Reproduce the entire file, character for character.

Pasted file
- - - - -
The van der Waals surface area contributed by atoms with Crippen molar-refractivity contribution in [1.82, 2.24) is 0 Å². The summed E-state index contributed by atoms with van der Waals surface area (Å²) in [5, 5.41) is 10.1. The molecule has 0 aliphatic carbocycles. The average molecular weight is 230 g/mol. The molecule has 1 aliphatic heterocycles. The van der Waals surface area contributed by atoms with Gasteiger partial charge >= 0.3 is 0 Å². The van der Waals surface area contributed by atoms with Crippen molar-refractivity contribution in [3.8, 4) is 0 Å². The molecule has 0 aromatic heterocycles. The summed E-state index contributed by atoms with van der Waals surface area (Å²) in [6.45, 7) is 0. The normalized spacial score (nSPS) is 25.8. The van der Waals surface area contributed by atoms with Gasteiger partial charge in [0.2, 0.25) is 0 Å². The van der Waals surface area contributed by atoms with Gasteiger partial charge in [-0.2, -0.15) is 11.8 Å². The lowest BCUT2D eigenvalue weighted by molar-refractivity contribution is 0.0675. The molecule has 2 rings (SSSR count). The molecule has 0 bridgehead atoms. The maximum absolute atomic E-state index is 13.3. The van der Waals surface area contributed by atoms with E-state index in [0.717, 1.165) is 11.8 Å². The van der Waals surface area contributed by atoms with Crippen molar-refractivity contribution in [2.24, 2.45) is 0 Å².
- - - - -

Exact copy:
The van der Waals surface area contributed by atoms with Crippen molar-refractivity contribution in [1.82, 2.24) is 0 Å². The summed E-state index contributed by atoms with van der Waals surface area (Å²) in [5, 5.41) is 10.1. The molecule has 0 aliphatic carbocycles. The average molecular weight is 230 g/mol. The molecule has 1 aliphatic heterocycles. The van der Waals surface area contributed by atoms with Gasteiger partial charge >= 0.3 is 0 Å². The van der Waals surface area contributed by atoms with Crippen molar-refractivity contribution in [3.8, 4) is 0 Å². The molecule has 0 aromatic heterocycles. The summed E-state index contributed by atoms with van der Waals surface area (Å²) in [6.45, 7) is 0. The normalized spacial score (nSPS) is 25.8. The van der Waals surface area contributed by atoms with Gasteiger partial charge in [0.2, 0.25) is 0 Å². The van der Waals surface area contributed by atoms with Gasteiger partial charge in [-0.2, -0.15) is 11.8 Å². The lowest BCUT2D eigenvalue weighted by molar-refractivity contribution is 0.0675. The molecule has 2 rings (SSSR count). The molecule has 0 bridgehead atoms. The maximum absolute atomic E-state index is 13.3. The van der Waals surface area contributed by atoms with E-state index in [0.717, 1.165) is 11.8 Å². The van der Waals surface area contributed by atoms with Crippen molar-refractivity contribution in [2.24, 2.45) is 0 Å².